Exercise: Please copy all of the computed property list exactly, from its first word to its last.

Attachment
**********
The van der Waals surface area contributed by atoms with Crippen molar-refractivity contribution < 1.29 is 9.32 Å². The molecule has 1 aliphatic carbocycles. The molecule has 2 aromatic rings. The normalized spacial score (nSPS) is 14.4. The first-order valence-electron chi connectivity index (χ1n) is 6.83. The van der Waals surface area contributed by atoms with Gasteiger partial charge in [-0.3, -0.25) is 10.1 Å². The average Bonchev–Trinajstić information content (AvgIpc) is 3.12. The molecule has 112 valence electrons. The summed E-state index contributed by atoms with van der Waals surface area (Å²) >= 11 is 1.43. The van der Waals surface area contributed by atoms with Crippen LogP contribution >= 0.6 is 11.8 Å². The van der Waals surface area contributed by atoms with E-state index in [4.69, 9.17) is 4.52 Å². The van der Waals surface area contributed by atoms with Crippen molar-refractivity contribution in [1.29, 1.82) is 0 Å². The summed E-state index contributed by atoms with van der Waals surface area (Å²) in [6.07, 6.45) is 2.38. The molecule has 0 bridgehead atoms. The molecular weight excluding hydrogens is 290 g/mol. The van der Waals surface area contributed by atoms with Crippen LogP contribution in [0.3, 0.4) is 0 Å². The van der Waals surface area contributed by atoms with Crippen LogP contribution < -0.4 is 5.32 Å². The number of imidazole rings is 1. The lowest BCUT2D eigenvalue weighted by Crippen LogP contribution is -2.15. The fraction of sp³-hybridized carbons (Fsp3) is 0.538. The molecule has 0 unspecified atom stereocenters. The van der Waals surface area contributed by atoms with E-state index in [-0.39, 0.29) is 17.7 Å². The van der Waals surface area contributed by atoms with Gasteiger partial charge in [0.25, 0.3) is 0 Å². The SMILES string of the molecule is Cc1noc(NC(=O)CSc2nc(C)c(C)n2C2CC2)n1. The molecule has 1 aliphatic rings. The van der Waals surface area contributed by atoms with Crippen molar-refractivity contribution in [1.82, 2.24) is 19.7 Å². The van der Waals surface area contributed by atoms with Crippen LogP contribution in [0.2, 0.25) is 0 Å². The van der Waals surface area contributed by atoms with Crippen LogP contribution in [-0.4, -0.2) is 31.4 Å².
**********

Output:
The van der Waals surface area contributed by atoms with Crippen molar-refractivity contribution < 1.29 is 9.32 Å². The molecule has 1 aliphatic carbocycles. The molecule has 2 aromatic rings. The normalized spacial score (nSPS) is 14.4. The first-order valence-electron chi connectivity index (χ1n) is 6.83. The van der Waals surface area contributed by atoms with Gasteiger partial charge in [-0.3, -0.25) is 10.1 Å². The average Bonchev–Trinajstić information content (AvgIpc) is 3.12. The molecule has 112 valence electrons. The summed E-state index contributed by atoms with van der Waals surface area (Å²) >= 11 is 1.43. The van der Waals surface area contributed by atoms with Crippen LogP contribution >= 0.6 is 11.8 Å². The van der Waals surface area contributed by atoms with E-state index in [4.69, 9.17) is 4.52 Å². The van der Waals surface area contributed by atoms with Crippen molar-refractivity contribution in [1.29, 1.82) is 0 Å². The summed E-state index contributed by atoms with van der Waals surface area (Å²) in [6.07, 6.45) is 2.38. The molecule has 0 bridgehead atoms. The molecular weight excluding hydrogens is 290 g/mol. The van der Waals surface area contributed by atoms with Crippen LogP contribution in [0.3, 0.4) is 0 Å². The van der Waals surface area contributed by atoms with Crippen LogP contribution < -0.4 is 5.32 Å². The number of imidazole rings is 1. The lowest BCUT2D eigenvalue weighted by Crippen LogP contribution is -2.15. The fraction of sp³-hybridized carbons (Fsp3) is 0.538. The molecule has 0 unspecified atom stereocenters. The van der Waals surface area contributed by atoms with E-state index in [-0.39, 0.29) is 17.7 Å². The van der Waals surface area contributed by atoms with Gasteiger partial charge in [0.25, 0.3) is 0 Å². The SMILES string of the molecule is Cc1noc(NC(=O)CSc2nc(C)c(C)n2C2CC2)n1. The molecule has 1 aliphatic rings. The van der Waals surface area contributed by atoms with Crippen molar-refractivity contribution in [1.82, 2.24) is 19.7 Å². The van der Waals surface area contributed by atoms with Crippen LogP contribution in [0.2, 0.25) is 0 Å². The van der Waals surface area contributed by atoms with Crippen LogP contribution in [-0.4, -0.2) is 31.4 Å².